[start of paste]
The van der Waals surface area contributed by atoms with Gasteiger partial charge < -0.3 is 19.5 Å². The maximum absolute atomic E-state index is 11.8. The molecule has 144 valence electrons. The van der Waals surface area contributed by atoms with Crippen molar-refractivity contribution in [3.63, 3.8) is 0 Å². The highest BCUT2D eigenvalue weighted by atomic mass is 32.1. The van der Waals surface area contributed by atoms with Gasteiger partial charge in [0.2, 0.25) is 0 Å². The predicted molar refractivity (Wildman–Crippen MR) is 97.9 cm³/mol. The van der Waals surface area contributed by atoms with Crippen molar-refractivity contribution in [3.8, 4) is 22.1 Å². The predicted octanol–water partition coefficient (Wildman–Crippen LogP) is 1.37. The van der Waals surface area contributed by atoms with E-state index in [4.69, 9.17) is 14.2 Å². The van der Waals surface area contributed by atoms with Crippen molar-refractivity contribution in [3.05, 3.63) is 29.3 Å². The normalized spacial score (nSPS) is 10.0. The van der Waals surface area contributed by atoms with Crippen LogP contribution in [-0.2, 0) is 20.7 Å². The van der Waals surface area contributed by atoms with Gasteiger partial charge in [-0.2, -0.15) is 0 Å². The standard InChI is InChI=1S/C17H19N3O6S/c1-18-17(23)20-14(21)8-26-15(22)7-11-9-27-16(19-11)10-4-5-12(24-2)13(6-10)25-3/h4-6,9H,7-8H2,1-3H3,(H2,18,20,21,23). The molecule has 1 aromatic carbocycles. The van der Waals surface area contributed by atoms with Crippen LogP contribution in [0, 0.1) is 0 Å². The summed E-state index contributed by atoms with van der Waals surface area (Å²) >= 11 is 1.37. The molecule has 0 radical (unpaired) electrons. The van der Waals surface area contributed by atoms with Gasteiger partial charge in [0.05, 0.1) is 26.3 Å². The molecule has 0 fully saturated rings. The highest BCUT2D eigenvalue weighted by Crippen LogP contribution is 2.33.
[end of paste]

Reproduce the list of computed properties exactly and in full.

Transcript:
The van der Waals surface area contributed by atoms with Gasteiger partial charge < -0.3 is 19.5 Å². The maximum absolute atomic E-state index is 11.8. The molecule has 144 valence electrons. The van der Waals surface area contributed by atoms with Crippen molar-refractivity contribution in [3.63, 3.8) is 0 Å². The highest BCUT2D eigenvalue weighted by atomic mass is 32.1. The van der Waals surface area contributed by atoms with Gasteiger partial charge in [0.2, 0.25) is 0 Å². The predicted molar refractivity (Wildman–Crippen MR) is 97.9 cm³/mol. The van der Waals surface area contributed by atoms with Crippen molar-refractivity contribution in [3.8, 4) is 22.1 Å². The predicted octanol–water partition coefficient (Wildman–Crippen LogP) is 1.37. The van der Waals surface area contributed by atoms with E-state index in [4.69, 9.17) is 14.2 Å². The van der Waals surface area contributed by atoms with Crippen molar-refractivity contribution in [3.05, 3.63) is 29.3 Å². The normalized spacial score (nSPS) is 10.0. The van der Waals surface area contributed by atoms with Crippen LogP contribution in [-0.2, 0) is 20.7 Å². The van der Waals surface area contributed by atoms with Gasteiger partial charge in [-0.2, -0.15) is 0 Å². The standard InChI is InChI=1S/C17H19N3O6S/c1-18-17(23)20-14(21)8-26-15(22)7-11-9-27-16(19-11)10-4-5-12(24-2)13(6-10)25-3/h4-6,9H,7-8H2,1-3H3,(H2,18,20,21,23). The molecule has 1 aromatic carbocycles. The van der Waals surface area contributed by atoms with Crippen LogP contribution in [0, 0.1) is 0 Å². The summed E-state index contributed by atoms with van der Waals surface area (Å²) >= 11 is 1.37. The molecule has 0 radical (unpaired) electrons. The van der Waals surface area contributed by atoms with Gasteiger partial charge in [0.05, 0.1) is 26.3 Å². The molecule has 0 fully saturated rings. The highest BCUT2D eigenvalue weighted by Crippen LogP contribution is 2.33.